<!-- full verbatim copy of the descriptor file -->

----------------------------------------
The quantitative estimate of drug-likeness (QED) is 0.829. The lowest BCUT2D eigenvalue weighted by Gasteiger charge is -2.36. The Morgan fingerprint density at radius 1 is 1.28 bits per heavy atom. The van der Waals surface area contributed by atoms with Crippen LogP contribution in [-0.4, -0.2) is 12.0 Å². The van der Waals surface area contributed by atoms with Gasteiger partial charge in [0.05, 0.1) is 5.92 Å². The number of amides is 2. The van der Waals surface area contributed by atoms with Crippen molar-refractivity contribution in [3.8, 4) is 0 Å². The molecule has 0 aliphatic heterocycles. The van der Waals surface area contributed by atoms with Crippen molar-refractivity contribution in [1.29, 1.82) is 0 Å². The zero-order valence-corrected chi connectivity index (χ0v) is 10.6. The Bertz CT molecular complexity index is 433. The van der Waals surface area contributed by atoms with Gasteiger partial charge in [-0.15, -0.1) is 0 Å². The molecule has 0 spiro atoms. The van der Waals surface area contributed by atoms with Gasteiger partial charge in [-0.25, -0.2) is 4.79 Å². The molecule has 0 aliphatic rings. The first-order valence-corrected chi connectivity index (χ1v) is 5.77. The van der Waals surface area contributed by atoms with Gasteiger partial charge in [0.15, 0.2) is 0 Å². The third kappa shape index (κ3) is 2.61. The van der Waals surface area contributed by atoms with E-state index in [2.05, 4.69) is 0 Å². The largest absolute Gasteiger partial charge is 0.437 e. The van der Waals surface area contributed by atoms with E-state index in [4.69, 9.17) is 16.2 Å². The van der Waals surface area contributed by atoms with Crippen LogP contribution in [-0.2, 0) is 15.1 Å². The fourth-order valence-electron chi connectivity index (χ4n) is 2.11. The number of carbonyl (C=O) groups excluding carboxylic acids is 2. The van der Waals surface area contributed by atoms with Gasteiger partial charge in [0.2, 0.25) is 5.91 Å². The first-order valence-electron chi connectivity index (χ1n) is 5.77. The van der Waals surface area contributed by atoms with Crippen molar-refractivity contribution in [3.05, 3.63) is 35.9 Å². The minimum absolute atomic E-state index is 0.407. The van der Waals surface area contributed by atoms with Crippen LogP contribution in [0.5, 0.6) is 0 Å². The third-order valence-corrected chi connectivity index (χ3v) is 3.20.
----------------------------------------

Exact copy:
The quantitative estimate of drug-likeness (QED) is 0.829. The lowest BCUT2D eigenvalue weighted by Gasteiger charge is -2.36. The Morgan fingerprint density at radius 1 is 1.28 bits per heavy atom. The van der Waals surface area contributed by atoms with Crippen LogP contribution in [-0.4, -0.2) is 12.0 Å². The van der Waals surface area contributed by atoms with Gasteiger partial charge in [0.05, 0.1) is 5.92 Å². The number of amides is 2. The van der Waals surface area contributed by atoms with Crippen molar-refractivity contribution in [3.8, 4) is 0 Å². The molecule has 0 aliphatic heterocycles. The van der Waals surface area contributed by atoms with Crippen molar-refractivity contribution in [1.29, 1.82) is 0 Å². The zero-order valence-corrected chi connectivity index (χ0v) is 10.6. The Bertz CT molecular complexity index is 433. The van der Waals surface area contributed by atoms with Gasteiger partial charge in [-0.15, -0.1) is 0 Å². The molecule has 0 spiro atoms. The van der Waals surface area contributed by atoms with Gasteiger partial charge in [-0.25, -0.2) is 4.79 Å². The molecule has 0 aliphatic rings. The first-order valence-corrected chi connectivity index (χ1v) is 5.77. The van der Waals surface area contributed by atoms with Gasteiger partial charge in [0.15, 0.2) is 0 Å². The third kappa shape index (κ3) is 2.61. The van der Waals surface area contributed by atoms with E-state index in [2.05, 4.69) is 0 Å². The largest absolute Gasteiger partial charge is 0.437 e. The van der Waals surface area contributed by atoms with E-state index in [4.69, 9.17) is 16.2 Å². The van der Waals surface area contributed by atoms with Crippen LogP contribution in [-0.2, 0) is 15.1 Å². The fourth-order valence-electron chi connectivity index (χ4n) is 2.11. The number of carbonyl (C=O) groups excluding carboxylic acids is 2. The van der Waals surface area contributed by atoms with Gasteiger partial charge in [0.2, 0.25) is 5.91 Å². The first-order valence-electron chi connectivity index (χ1n) is 5.77. The van der Waals surface area contributed by atoms with Crippen molar-refractivity contribution in [3.05, 3.63) is 35.9 Å². The minimum absolute atomic E-state index is 0.407. The van der Waals surface area contributed by atoms with Crippen LogP contribution in [0.5, 0.6) is 0 Å². The third-order valence-corrected chi connectivity index (χ3v) is 3.20.